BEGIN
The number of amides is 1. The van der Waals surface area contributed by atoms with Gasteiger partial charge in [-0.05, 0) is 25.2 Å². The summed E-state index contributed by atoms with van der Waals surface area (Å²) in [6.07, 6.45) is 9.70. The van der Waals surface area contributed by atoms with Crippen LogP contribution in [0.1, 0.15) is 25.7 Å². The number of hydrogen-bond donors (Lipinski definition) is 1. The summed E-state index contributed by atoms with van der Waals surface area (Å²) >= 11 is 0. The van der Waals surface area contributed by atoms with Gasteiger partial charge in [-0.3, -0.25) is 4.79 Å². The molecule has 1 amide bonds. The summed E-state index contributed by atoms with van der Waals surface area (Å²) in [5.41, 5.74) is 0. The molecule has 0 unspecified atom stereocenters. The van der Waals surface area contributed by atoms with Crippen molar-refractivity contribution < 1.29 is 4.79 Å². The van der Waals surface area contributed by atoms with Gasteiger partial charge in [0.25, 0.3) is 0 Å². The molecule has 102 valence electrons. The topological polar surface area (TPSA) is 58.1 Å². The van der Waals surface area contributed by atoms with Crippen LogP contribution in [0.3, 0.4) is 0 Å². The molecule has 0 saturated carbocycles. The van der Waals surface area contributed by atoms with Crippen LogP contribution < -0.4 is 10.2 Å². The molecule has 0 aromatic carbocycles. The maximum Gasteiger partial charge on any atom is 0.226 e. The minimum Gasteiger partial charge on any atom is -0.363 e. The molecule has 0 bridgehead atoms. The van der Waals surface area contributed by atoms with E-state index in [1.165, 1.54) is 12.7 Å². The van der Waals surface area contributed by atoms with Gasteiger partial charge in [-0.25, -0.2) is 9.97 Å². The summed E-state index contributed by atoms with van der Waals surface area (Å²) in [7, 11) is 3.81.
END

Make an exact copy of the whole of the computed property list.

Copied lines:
The number of amides is 1. The van der Waals surface area contributed by atoms with Gasteiger partial charge in [-0.05, 0) is 25.2 Å². The summed E-state index contributed by atoms with van der Waals surface area (Å²) in [6.07, 6.45) is 9.70. The van der Waals surface area contributed by atoms with Crippen LogP contribution in [0.1, 0.15) is 25.7 Å². The number of hydrogen-bond donors (Lipinski definition) is 1. The summed E-state index contributed by atoms with van der Waals surface area (Å²) >= 11 is 0. The van der Waals surface area contributed by atoms with Gasteiger partial charge in [-0.3, -0.25) is 4.79 Å². The molecule has 1 amide bonds. The summed E-state index contributed by atoms with van der Waals surface area (Å²) in [5.41, 5.74) is 0. The molecule has 0 unspecified atom stereocenters. The van der Waals surface area contributed by atoms with Crippen molar-refractivity contribution < 1.29 is 4.79 Å². The van der Waals surface area contributed by atoms with Gasteiger partial charge in [0.25, 0.3) is 0 Å². The molecule has 102 valence electrons. The topological polar surface area (TPSA) is 58.1 Å². The van der Waals surface area contributed by atoms with Crippen LogP contribution in [0.3, 0.4) is 0 Å². The molecule has 0 saturated carbocycles. The van der Waals surface area contributed by atoms with Crippen LogP contribution < -0.4 is 10.2 Å². The molecule has 0 aromatic carbocycles. The maximum Gasteiger partial charge on any atom is 0.226 e. The minimum Gasteiger partial charge on any atom is -0.363 e. The molecule has 0 bridgehead atoms. The van der Waals surface area contributed by atoms with E-state index in [1.165, 1.54) is 12.7 Å². The van der Waals surface area contributed by atoms with Gasteiger partial charge in [-0.25, -0.2) is 9.97 Å². The summed E-state index contributed by atoms with van der Waals surface area (Å²) in [7, 11) is 3.81.